night on warm summer nights when I picked up a book I loved and just couldn’t put down.

        But I agree that those forms of creative inspiration were not born out of my junior high or high school grammar lessons, and test taking.

        If you had a chance to read the post I mentioned above, I guess yoiu know that I believe writing is something I am compelled to do. I don’t find it tedious because I inherently enjoy it. It would be painful to persist in doing something you don’t like.

        I’m also unclear if you are saying “kids” (not you) may feel that writing is tedious but rewarding or if YOU think it is…? 🙂

        Be well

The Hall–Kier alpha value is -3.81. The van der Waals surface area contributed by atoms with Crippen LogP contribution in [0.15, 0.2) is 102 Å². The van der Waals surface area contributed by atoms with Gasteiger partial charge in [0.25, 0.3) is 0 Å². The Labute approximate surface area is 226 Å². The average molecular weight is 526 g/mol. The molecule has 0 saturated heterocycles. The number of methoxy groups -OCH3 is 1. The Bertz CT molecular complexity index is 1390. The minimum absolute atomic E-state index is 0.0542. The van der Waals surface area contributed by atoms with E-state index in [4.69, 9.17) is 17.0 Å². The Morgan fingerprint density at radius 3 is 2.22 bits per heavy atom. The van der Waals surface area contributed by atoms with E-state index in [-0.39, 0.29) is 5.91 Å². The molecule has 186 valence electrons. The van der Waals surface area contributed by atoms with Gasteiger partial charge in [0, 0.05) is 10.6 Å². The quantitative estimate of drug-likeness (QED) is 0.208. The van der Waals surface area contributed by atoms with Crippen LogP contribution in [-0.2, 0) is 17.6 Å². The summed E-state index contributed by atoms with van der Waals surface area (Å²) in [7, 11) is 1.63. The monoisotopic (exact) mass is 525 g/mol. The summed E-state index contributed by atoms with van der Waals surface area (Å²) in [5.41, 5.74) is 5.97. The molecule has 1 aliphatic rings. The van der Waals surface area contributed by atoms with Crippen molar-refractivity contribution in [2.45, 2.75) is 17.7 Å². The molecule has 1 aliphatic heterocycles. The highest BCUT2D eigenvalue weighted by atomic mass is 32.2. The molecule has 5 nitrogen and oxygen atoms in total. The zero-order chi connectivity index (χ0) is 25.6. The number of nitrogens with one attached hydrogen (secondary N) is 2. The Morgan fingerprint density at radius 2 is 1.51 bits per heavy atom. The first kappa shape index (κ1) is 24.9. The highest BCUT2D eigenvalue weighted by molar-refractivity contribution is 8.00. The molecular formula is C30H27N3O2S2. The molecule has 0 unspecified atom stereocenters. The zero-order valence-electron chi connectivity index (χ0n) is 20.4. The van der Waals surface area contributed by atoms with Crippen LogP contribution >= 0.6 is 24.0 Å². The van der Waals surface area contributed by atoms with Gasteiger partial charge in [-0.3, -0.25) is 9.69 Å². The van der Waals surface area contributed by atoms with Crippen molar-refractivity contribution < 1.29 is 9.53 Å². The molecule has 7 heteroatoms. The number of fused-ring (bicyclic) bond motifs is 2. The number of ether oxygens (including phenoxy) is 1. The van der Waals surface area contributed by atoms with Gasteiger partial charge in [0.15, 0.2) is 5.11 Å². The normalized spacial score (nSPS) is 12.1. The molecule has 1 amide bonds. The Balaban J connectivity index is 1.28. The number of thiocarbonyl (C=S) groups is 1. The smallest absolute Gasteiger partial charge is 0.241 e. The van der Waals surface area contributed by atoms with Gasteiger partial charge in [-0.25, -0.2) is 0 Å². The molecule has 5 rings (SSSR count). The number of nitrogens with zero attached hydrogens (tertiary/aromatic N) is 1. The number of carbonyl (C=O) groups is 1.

P.S. I can’t see my text in the reply box because it is black on black. Apologies in advance for typos.

      • I absolutely love to write, Carol. Why would I have a blog if I didn’t like it? Haha. I’m even in the midst of writing an entire novel. I’m just saying that most students who have had bad experiences with English teachers or courses will sometimes be pushed away from writing because of bad memories, or what have you.